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Denison a top college for sports lovers

Posted: May 16, 2017
Students at sports event

Denison University is a top college for sports lovers, according to Money magazine. Money partnered with Sports Illustrated to compile a list of great colleges and universities for students who love sports — but who also want a high-quality, affordable education that positions them for career success. Denison is No. 9 in the nation for Division III schools and tied for the No. 41 when combined with Division I schools.

“Denison recruits top talent nationally for our teams. We take athletics seriously and it really shows on the field. We are thrilled to have Denison recognized as a top college for sports lovers,” said Nan Carney-DeBord, associate vice president, director for the athletics program and a member of the Denison Class of 1980. “Our coaches are advanced at helping our athletes achieve their highest potential as athletes, scholars and human beings. Our students see their peers’ endeavors and excellence and they respond to it. This truly is a great place to play and watch sports.”

Denison has a rich tradition at the highest levels of athletic competition. The college has won a record 15 North Coast Athletic Conference (NCAC) All-Sports Awards, four of them in the last six years, highlighted by a streak of nine consecutive titles that spanned 1997-98 through 2005-06. Denison’s swimming and diving team has won four national DIII championships, three by the men’s team and one by the women’s, and Big Red teams often make national championship tournaments in men’s and women’s lacrosse, women’s basketball, women’s soccer and women’s tennis.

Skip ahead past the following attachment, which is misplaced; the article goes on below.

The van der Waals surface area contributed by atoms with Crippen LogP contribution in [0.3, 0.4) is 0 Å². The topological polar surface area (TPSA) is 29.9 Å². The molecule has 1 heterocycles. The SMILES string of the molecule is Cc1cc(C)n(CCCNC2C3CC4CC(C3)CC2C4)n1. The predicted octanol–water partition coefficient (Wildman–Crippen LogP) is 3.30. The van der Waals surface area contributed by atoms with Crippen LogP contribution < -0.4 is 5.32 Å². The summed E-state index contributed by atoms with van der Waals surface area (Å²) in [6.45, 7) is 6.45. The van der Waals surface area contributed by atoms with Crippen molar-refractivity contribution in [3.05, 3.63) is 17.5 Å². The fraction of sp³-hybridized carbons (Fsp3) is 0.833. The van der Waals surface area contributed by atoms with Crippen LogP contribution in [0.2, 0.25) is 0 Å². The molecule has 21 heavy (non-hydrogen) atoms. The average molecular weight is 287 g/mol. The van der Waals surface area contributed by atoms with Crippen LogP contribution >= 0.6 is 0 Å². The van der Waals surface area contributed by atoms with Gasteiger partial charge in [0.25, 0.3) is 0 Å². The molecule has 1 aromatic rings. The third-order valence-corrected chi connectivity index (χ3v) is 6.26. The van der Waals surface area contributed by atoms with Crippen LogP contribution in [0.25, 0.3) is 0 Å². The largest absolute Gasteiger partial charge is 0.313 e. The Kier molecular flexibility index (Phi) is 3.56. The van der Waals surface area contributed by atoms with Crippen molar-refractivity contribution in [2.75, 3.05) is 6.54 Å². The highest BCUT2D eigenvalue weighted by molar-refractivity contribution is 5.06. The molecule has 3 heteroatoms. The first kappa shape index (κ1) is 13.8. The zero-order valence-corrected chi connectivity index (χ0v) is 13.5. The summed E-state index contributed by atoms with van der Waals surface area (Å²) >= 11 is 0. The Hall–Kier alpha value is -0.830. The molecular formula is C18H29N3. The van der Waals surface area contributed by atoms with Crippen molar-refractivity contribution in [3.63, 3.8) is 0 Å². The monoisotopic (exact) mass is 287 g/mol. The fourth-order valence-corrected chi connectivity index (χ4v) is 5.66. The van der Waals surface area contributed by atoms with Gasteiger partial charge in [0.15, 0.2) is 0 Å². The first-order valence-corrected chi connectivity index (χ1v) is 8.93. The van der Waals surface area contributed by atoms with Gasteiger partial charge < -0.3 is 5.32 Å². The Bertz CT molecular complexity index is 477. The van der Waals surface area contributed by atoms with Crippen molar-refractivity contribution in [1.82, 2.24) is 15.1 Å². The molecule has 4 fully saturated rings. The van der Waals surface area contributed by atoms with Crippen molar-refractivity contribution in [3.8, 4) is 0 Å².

“I wanted to go to a campus that was nationally known for both its academics and athletics,” said baseball player Eric Zmuda ’17, who will work as a consultant with Deloitte after graduation. “Being an athlete has taught me so much. “I’ve learned how to run the risk of putting all your energy into something, without knowing what the outcome will be. Athletes dedicate hours and hours to uncertain outcomes and sometimes failure. I know that understanding how to put my full commitment behind my work, despite the risk of failure, will help me make sense of the ebb and flow of the working world.”

“Athletes have such a strong presence on campus,” said NCAA All-American swimmer Campbell Costley ’17. “I have a T-shirt that says ‘heart of the hill,’ which says it all. I feel like we set the tone for other student groups. Being leaders, we carry ourselves a certain way. Athletes are looked on as stand-up people, people who get involved, people who are active participants and listeners.”

Scholar-athletes are the norm at Denison, which has dozens of Academic All-Americans on its roster, including Grant Jones ’88, who was inducted into the Capital One Academic All-America® Hall of Fame in 2015. Numerous NCAC post-graduate scholars have been awarded $7,500 scholarships in recognition of their athletic and academic excellence.